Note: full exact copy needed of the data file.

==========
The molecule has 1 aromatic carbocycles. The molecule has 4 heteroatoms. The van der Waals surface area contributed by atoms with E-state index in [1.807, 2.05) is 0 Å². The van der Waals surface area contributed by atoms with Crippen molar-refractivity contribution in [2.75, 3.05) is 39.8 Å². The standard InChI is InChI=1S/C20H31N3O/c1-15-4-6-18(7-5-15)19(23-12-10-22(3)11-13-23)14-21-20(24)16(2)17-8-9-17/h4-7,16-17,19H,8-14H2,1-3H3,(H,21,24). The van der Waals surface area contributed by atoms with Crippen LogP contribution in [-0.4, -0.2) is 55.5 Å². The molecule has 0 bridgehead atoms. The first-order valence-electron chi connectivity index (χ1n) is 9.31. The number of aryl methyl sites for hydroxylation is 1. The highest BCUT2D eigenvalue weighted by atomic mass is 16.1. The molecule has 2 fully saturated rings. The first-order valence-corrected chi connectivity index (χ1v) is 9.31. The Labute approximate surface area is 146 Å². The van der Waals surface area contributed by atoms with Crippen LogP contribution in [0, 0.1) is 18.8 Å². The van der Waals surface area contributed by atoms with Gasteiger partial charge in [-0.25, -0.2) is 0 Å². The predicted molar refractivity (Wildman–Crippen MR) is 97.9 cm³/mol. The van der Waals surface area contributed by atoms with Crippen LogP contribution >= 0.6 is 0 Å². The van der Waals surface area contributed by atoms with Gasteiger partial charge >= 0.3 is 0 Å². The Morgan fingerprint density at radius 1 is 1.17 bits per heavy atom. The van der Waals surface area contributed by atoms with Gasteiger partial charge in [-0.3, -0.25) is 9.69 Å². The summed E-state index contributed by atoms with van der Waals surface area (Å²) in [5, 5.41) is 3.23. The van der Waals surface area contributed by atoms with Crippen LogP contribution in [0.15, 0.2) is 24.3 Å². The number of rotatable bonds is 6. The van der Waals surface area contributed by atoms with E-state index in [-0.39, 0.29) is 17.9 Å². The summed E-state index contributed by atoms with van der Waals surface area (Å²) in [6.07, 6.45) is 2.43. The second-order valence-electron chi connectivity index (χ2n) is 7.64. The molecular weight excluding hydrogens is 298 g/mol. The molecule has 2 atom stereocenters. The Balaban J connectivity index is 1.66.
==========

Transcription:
The molecule has 1 aromatic carbocycles. The molecule has 4 heteroatoms. The van der Waals surface area contributed by atoms with E-state index in [1.807, 2.05) is 0 Å². The van der Waals surface area contributed by atoms with Crippen molar-refractivity contribution in [2.75, 3.05) is 39.8 Å². The standard InChI is InChI=1S/C20H31N3O/c1-15-4-6-18(7-5-15)19(23-12-10-22(3)11-13-23)14-21-20(24)16(2)17-8-9-17/h4-7,16-17,19H,8-14H2,1-3H3,(H,21,24). The van der Waals surface area contributed by atoms with Crippen LogP contribution in [-0.4, -0.2) is 55.5 Å². The molecule has 0 bridgehead atoms. The first-order valence-electron chi connectivity index (χ1n) is 9.31. The number of aryl methyl sites for hydroxylation is 1. The highest BCUT2D eigenvalue weighted by atomic mass is 16.1. The molecule has 2 fully saturated rings. The first-order valence-corrected chi connectivity index (χ1v) is 9.31. The Labute approximate surface area is 146 Å². The van der Waals surface area contributed by atoms with Crippen LogP contribution in [0, 0.1) is 18.8 Å². The van der Waals surface area contributed by atoms with Gasteiger partial charge in [-0.25, -0.2) is 0 Å². The predicted molar refractivity (Wildman–Crippen MR) is 97.9 cm³/mol. The van der Waals surface area contributed by atoms with Crippen LogP contribution >= 0.6 is 0 Å². The van der Waals surface area contributed by atoms with Gasteiger partial charge >= 0.3 is 0 Å². The Morgan fingerprint density at radius 1 is 1.17 bits per heavy atom. The van der Waals surface area contributed by atoms with Gasteiger partial charge in [-0.3, -0.25) is 9.69 Å². The summed E-state index contributed by atoms with van der Waals surface area (Å²) in [5, 5.41) is 3.23. The van der Waals surface area contributed by atoms with Crippen LogP contribution in [0.15, 0.2) is 24.3 Å². The number of rotatable bonds is 6. The van der Waals surface area contributed by atoms with E-state index in [-0.39, 0.29) is 17.9 Å². The summed E-state index contributed by atoms with van der Waals surface area (Å²) in [6.07, 6.45) is 2.43. The second-order valence-electron chi connectivity index (χ2n) is 7.64. The molecular weight excluding hydrogens is 298 g/mol. The molecule has 2 atom stereocenters. The Balaban J connectivity index is 1.66.